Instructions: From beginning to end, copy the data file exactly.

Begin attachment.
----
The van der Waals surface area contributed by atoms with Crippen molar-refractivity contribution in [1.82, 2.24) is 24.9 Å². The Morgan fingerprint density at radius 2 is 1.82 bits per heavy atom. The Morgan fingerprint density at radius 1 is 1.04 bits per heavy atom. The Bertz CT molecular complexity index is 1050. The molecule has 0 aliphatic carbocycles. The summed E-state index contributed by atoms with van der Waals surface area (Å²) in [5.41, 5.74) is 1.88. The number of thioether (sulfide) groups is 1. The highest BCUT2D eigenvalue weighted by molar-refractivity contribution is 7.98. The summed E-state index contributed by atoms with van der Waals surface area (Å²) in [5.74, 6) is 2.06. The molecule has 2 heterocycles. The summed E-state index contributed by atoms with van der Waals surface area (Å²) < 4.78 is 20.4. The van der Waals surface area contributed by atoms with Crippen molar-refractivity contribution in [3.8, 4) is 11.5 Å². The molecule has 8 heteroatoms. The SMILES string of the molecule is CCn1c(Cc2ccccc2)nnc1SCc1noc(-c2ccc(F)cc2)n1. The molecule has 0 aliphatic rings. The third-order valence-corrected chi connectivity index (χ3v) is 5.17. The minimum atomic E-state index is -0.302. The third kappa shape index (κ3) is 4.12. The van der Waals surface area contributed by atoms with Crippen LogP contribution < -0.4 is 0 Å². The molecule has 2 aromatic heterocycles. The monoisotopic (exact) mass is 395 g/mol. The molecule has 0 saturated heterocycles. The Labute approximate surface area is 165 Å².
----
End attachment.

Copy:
The van der Waals surface area contributed by atoms with Crippen molar-refractivity contribution in [1.82, 2.24) is 24.9 Å². The Morgan fingerprint density at radius 2 is 1.82 bits per heavy atom. The Morgan fingerprint density at radius 1 is 1.04 bits per heavy atom. The Bertz CT molecular complexity index is 1050. The molecule has 0 aliphatic carbocycles. The summed E-state index contributed by atoms with van der Waals surface area (Å²) in [5.41, 5.74) is 1.88. The number of thioether (sulfide) groups is 1. The highest BCUT2D eigenvalue weighted by molar-refractivity contribution is 7.98. The summed E-state index contributed by atoms with van der Waals surface area (Å²) in [5.74, 6) is 2.06. The molecule has 2 heterocycles. The summed E-state index contributed by atoms with van der Waals surface area (Å²) < 4.78 is 20.4. The van der Waals surface area contributed by atoms with Crippen molar-refractivity contribution in [3.8, 4) is 11.5 Å². The molecule has 8 heteroatoms. The SMILES string of the molecule is CCn1c(Cc2ccccc2)nnc1SCc1noc(-c2ccc(F)cc2)n1. The molecule has 0 aliphatic rings. The third-order valence-corrected chi connectivity index (χ3v) is 5.17. The minimum atomic E-state index is -0.302. The third kappa shape index (κ3) is 4.12. The van der Waals surface area contributed by atoms with Crippen LogP contribution < -0.4 is 0 Å². The molecule has 2 aromatic heterocycles. The monoisotopic (exact) mass is 395 g/mol. The molecule has 0 saturated heterocycles. The Labute approximate surface area is 165 Å².